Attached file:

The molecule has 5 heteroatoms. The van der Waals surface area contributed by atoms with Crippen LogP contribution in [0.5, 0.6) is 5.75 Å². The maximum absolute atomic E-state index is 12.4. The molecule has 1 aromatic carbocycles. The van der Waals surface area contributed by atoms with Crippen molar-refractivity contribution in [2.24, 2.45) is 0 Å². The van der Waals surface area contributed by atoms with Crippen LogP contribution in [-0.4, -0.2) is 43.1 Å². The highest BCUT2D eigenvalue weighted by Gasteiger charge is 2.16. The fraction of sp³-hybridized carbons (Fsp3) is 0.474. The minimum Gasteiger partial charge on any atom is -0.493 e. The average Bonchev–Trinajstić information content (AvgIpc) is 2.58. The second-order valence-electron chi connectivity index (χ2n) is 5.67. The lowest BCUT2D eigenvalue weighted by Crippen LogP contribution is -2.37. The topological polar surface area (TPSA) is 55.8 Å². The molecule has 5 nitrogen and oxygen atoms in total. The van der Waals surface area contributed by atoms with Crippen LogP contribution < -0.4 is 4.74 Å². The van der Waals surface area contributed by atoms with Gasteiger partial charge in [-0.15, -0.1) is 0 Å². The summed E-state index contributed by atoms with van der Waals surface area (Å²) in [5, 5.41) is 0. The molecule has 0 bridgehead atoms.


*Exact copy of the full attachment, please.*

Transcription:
The molecule has 5 heteroatoms. The van der Waals surface area contributed by atoms with Crippen LogP contribution in [0.5, 0.6) is 5.75 Å². The maximum absolute atomic E-state index is 12.4. The molecule has 1 aromatic carbocycles. The van der Waals surface area contributed by atoms with Crippen molar-refractivity contribution in [2.24, 2.45) is 0 Å². The van der Waals surface area contributed by atoms with Crippen LogP contribution in [-0.4, -0.2) is 43.1 Å². The highest BCUT2D eigenvalue weighted by Gasteiger charge is 2.16. The fraction of sp³-hybridized carbons (Fsp3) is 0.474. The minimum Gasteiger partial charge on any atom is -0.493 e. The average Bonchev–Trinajstić information content (AvgIpc) is 2.58. The second-order valence-electron chi connectivity index (χ2n) is 5.67. The lowest BCUT2D eigenvalue weighted by Crippen LogP contribution is -2.37. The topological polar surface area (TPSA) is 55.8 Å². The molecule has 5 nitrogen and oxygen atoms in total. The van der Waals surface area contributed by atoms with Crippen LogP contribution < -0.4 is 4.74 Å². The van der Waals surface area contributed by atoms with Gasteiger partial charge in [-0.15, -0.1) is 0 Å². The summed E-state index contributed by atoms with van der Waals surface area (Å²) in [5, 5.41) is 0. The molecule has 0 bridgehead atoms.